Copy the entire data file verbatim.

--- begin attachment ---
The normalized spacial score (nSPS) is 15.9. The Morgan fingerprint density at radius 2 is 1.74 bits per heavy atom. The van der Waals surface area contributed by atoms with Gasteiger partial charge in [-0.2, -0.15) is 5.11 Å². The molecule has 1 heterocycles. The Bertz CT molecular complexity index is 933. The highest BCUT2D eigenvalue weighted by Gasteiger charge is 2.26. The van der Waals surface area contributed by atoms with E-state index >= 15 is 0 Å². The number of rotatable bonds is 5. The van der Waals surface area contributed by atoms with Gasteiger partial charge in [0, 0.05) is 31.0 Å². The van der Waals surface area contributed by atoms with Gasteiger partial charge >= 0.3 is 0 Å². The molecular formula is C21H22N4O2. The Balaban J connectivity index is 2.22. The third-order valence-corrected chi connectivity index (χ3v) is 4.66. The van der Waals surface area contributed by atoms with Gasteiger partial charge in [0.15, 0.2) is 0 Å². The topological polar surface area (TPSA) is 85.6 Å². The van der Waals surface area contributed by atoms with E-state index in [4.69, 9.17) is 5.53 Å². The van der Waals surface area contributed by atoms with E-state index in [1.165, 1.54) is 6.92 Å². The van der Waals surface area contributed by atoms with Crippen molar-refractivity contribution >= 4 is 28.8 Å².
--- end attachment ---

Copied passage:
The normalized spacial score (nSPS) is 15.9. The Morgan fingerprint density at radius 2 is 1.74 bits per heavy atom. The van der Waals surface area contributed by atoms with Gasteiger partial charge in [-0.2, -0.15) is 5.11 Å². The molecule has 1 heterocycles. The Bertz CT molecular complexity index is 933. The highest BCUT2D eigenvalue weighted by Gasteiger charge is 2.26. The van der Waals surface area contributed by atoms with E-state index >= 15 is 0 Å². The number of rotatable bonds is 5. The van der Waals surface area contributed by atoms with Gasteiger partial charge in [0, 0.05) is 31.0 Å². The van der Waals surface area contributed by atoms with Gasteiger partial charge >= 0.3 is 0 Å². The molecular formula is C21H22N4O2. The Balaban J connectivity index is 2.22. The third-order valence-corrected chi connectivity index (χ3v) is 4.66. The van der Waals surface area contributed by atoms with Gasteiger partial charge in [0.15, 0.2) is 0 Å². The topological polar surface area (TPSA) is 85.6 Å². The van der Waals surface area contributed by atoms with E-state index in [4.69, 9.17) is 5.53 Å². The van der Waals surface area contributed by atoms with E-state index in [1.165, 1.54) is 6.92 Å². The van der Waals surface area contributed by atoms with Crippen molar-refractivity contribution >= 4 is 28.8 Å².